It is early on Saturday morning as the streets surrounding The Waterfront development at Shell Cove become crammed full with parked cars and traffic.
About 30 years since the department of public works first flagged the idea of a Shellharbour marina, the mammoth development is taking shape.
With water to at last flood the site in coming months, thousands of people accept the developer’s invitation, on Saturday, to walk along the bottom of the harbour floor before it is submerged for good.
The opportunity captures imaginations young and old.
Flinders’ Clarke kids – Reon, 4, Kyan, 3 and Nhya, 18 months - are among the many children in the crowd.
“It’s a once-in-a-lifetime thing, to be on the bottom of the harbour before they fill it with water,” said their father Matt Clarke, with his wife Kara Clarke. “We’ll bring the kids back in a couple of years and say, ‘we walked along the bottom of that’.”
A 400-metre path snakes down from the street to the tip of a large public jetty – for now a fresh timber skeleton still awaiting decking.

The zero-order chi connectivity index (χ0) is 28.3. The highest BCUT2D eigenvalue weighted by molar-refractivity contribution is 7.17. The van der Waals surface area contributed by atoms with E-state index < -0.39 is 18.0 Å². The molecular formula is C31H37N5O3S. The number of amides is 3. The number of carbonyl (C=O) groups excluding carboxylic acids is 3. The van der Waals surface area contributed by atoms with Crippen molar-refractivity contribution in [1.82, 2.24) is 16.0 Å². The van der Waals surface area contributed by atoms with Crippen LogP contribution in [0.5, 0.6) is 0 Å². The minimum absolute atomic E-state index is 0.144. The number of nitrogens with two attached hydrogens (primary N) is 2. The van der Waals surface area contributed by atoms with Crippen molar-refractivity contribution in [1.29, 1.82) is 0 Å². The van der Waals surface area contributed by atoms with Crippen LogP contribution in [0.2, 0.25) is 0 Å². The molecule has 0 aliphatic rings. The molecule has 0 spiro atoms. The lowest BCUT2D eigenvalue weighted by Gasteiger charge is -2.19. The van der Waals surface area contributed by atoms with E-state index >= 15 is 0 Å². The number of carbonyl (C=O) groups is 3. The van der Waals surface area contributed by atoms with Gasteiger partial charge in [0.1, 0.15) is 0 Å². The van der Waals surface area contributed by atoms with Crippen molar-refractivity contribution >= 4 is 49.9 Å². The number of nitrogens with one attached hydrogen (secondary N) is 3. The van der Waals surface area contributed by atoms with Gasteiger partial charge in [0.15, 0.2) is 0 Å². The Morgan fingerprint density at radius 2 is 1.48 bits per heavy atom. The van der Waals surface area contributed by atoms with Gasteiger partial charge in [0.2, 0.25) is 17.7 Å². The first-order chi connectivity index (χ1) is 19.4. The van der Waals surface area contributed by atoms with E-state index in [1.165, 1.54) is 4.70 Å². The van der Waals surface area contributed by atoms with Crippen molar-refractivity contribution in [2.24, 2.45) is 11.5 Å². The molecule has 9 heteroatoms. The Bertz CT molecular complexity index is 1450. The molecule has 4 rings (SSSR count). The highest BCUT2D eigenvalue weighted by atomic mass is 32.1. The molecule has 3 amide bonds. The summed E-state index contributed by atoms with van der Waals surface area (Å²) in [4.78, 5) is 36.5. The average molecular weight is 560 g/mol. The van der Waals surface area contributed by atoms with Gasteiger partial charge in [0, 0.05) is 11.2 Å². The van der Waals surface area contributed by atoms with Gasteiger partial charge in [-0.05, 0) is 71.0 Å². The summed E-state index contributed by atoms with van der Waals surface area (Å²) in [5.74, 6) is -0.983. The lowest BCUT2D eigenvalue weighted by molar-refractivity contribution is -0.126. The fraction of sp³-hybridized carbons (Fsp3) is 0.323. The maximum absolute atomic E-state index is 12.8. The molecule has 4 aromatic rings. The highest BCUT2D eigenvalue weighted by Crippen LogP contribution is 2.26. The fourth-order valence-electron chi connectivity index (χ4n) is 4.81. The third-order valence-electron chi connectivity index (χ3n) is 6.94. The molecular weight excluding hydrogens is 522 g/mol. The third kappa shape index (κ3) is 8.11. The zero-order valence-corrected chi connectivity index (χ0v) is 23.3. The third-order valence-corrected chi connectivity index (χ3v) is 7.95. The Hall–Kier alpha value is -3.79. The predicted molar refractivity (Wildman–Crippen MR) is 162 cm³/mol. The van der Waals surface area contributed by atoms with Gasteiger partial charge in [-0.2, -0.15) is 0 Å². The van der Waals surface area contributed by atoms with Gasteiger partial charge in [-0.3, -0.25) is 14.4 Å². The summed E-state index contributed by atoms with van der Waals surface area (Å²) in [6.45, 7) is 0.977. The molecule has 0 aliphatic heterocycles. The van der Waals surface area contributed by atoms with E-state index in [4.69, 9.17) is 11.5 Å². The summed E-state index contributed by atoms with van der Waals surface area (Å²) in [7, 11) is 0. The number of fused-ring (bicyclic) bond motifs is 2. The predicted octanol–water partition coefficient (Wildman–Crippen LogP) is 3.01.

Glenn Colquhoun, development director at Frasers Property, imagines people walking the length of the structure one day soon, ice creams in hand.
On Saturday, a pink ice cream truck parked underneath helps paint the picture.
“A lot of people don’t comprehend how bit the undertaking is here,” he said. “The water body is about 12 hectares – that’s about 30 per cent larger than the water body of Darling Harbour.”
“It’s got its headaches, but it is an amazing project to be part of. I’ve been working on this project for 18 years and seeing it come to fruition and seeing everyone come down today is very rewarding.”
Constant pumping keeps the site free of groundwater during construction. Filling up the harbour will be a months-long job.
“I’ve spoken to so many people this morning who have this expectation that it’s going to be like a plug and it will be like the parting of the water and it will be like flooding in, but it’s going to be a lot more gentle and low-key than that,” Mr Colquhoun said.
“It will just be an equalisation of the ground water and the ocean water.”
There is no talk of burying a time capsule or anything of significance ahead of the inundation, but with Saturday’s event, some small man-made marks have been left behind.
Maddison Lewis, 10, of Barrack Point, is among those who scratched their mark into the base of the jetty pylons.
She left her name and the initials of a good friend, 10-year-old Edyn Hannah Tani, who died on February 3 of leukemia. It was a small tribute, left on the north-facing row of pylons, nine back from the end, soon to be forever under the sea.